What happens if a life insurance policy lapses due to nonpayment of premiums?

When you buy a life insurance policy, the insurance company’s obligation to pay out is contingent upon whether you have paid your premiums. In other words, if you do not pay the insurance company, they will not pay you.

How forgiving are insurance companies of nonpayment?

Insurance companies typically have a “grace period” for making late payments, usually around a month from the due date. If you fail to pay on time, you can make up your payment (and remain covered during this period). Be sure to check with your insurance provider so you know the length of your policy’s “grace period.”

What happens after the grace period?

 If you do not pay within the grace period of your life insurance policy, the policy will “lapse” (i.e. you won’t be covered.) Even if you have been making premium payments diligently for decades, if you miss one premium payment beyond the designated grace period, your policy is not in effect. If you die a day after your policy lapses, your beneficiary’s claim will be denied.

Nevertheless, there are several options available when your coverage lapses, depending on your form of coverage.

Term life insurance

If you have term life insurance, your options are limited. The policy will lapse, and future payments will not restart coverage. If you would like to “reinstate” your policy, you must contact your insurance provider. Generally, companies require you to fill out another application and let them know if your health has changed. Additionally, your insurance company may require a new medical exam before reinstating your policy, depending on how long it has been since the “grace period” ended.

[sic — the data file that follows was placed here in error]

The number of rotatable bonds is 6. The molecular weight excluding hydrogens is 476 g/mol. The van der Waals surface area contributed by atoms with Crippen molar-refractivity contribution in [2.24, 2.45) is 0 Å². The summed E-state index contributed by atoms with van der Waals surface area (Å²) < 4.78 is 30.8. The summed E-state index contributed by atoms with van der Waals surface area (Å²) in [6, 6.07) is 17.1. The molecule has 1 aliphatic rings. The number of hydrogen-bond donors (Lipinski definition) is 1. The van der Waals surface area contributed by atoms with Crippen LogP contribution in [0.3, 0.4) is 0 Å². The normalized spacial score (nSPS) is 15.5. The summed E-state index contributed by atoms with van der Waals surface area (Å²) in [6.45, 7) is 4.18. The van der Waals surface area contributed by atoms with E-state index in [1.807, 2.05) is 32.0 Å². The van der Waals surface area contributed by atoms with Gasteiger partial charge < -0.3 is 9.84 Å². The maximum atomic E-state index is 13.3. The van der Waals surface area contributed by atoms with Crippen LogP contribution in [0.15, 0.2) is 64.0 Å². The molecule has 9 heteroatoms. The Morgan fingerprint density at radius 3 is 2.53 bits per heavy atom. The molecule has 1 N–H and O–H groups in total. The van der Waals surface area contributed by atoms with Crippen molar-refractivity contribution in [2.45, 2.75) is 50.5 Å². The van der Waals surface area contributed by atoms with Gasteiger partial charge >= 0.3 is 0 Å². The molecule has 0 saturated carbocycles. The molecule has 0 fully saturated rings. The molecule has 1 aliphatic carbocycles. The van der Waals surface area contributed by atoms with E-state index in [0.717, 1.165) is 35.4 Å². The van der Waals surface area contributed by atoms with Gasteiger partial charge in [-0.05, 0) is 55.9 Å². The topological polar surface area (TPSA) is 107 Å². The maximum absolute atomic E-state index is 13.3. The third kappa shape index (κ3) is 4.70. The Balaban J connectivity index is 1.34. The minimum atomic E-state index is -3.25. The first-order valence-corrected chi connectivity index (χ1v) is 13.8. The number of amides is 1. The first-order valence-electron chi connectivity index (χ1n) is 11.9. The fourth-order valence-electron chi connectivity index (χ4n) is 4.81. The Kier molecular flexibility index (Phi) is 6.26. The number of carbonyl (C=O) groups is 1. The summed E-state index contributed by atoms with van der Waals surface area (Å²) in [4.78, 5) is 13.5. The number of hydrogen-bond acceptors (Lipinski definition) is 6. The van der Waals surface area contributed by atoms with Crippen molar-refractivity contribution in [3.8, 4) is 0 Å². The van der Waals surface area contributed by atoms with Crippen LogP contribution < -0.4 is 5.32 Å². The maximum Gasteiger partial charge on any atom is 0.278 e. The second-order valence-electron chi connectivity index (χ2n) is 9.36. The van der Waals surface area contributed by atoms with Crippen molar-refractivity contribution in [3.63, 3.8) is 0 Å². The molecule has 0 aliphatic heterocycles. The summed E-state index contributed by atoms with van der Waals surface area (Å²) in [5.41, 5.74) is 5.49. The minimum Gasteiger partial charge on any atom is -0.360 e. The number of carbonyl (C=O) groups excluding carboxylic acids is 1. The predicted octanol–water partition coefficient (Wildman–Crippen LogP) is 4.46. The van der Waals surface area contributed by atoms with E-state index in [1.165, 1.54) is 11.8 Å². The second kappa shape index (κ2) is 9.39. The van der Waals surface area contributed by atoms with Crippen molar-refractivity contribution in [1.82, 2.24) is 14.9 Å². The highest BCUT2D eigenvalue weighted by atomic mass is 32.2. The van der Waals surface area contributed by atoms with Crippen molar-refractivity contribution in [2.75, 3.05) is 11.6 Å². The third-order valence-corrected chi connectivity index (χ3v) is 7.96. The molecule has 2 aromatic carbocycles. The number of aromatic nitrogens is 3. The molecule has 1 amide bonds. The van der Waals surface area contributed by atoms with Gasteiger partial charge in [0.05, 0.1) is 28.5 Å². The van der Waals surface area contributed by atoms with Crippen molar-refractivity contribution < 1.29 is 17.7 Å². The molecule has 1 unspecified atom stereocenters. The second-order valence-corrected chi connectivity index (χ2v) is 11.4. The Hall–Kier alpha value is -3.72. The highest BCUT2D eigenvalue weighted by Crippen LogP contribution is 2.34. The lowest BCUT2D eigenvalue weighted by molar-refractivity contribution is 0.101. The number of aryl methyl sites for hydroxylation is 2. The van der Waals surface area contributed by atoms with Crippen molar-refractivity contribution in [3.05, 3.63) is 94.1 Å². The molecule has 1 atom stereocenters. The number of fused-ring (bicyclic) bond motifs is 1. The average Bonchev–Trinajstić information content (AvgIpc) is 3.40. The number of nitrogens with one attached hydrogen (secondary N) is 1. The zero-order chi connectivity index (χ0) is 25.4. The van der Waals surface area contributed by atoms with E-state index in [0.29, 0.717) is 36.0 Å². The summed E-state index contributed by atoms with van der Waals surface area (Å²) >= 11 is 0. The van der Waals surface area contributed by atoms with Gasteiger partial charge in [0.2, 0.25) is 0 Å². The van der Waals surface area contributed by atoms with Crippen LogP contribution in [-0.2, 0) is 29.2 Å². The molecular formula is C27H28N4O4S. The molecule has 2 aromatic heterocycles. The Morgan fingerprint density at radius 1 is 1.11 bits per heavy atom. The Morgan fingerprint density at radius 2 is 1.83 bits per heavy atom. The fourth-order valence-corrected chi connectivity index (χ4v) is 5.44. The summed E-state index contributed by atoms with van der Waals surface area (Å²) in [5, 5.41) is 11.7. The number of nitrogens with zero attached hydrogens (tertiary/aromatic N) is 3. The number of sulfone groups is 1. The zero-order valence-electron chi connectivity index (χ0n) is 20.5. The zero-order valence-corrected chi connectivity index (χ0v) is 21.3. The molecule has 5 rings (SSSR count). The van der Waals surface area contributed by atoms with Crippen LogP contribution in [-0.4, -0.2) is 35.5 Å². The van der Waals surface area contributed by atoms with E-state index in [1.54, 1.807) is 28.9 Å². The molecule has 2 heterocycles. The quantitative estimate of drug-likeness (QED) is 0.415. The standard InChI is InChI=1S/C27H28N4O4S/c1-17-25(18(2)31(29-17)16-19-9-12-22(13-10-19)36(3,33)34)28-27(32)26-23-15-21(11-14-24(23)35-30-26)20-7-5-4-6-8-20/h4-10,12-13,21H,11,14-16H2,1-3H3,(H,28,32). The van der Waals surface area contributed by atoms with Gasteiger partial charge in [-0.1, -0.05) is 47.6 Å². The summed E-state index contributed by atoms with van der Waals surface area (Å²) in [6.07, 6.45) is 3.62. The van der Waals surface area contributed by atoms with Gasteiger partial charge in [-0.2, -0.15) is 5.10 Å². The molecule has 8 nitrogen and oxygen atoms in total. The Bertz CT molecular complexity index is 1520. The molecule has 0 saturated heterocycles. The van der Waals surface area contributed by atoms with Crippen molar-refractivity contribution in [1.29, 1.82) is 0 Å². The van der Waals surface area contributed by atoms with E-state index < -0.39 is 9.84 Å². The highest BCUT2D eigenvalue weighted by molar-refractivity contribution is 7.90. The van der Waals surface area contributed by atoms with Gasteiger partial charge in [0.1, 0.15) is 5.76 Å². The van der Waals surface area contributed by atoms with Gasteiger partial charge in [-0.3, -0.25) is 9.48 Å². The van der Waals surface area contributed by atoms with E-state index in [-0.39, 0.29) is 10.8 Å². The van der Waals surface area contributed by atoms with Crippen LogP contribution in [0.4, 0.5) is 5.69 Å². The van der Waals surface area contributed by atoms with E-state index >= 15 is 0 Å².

Upon reinstating your policy, you will have to retroactively pay the premiums for the time your coverage was lapsed. This means that the longer you wait after your coverage lapses, the more premiums you will have to pay before you reinstate your previous policy.

Permanent life insurance

Permanent life insurance is more expensive than term life insurance, but it is also more forgiving of nonpayment. As with term life insurance, one option is to “reinstate” your previous policy by reapplying and retroactively paying the premiums you missed. If you cannot pay the required amount for reinstatement, however, there are other choices available.

Many permanent life insurance policies combine a “death benefit” (i.e. how much the beneficiary gets paid if/when the owner dies), as well as a “cash value.” This cash value functions as a savings investment separate from the death benefit. In this case, you may have the option to “cash out” your life insurance by withdrawing the policy’s cash value (i.e. its accumulated savings) when your death benefit coverage lapses.

Some insurance policies include a nonforfeiture clause, which means that if you stop paying premiums, you still receive some sort of benefit. If your coverage lapses, the insurance company will refund part of your premium payments and/or pay you the policy’s cash value. With some policies, your coverage will not lapse in case of nonpayment; instead, your policy will remain in place but with a reduced death benefit calculated as a percentage of your paid premiums.

If you are unsure of your options, the best thing to do is contact your insurance agent and ask for details regarding your policy’s grace period, reinstatement options, and nonforfeiture provisions. On the other hand, if you paid all your premiums yet your claim got denied, or if your insurance company failed to notify you that payment was due, it is best to get in contact with an experienced life insurance lawyer to evaluate possible alternatives.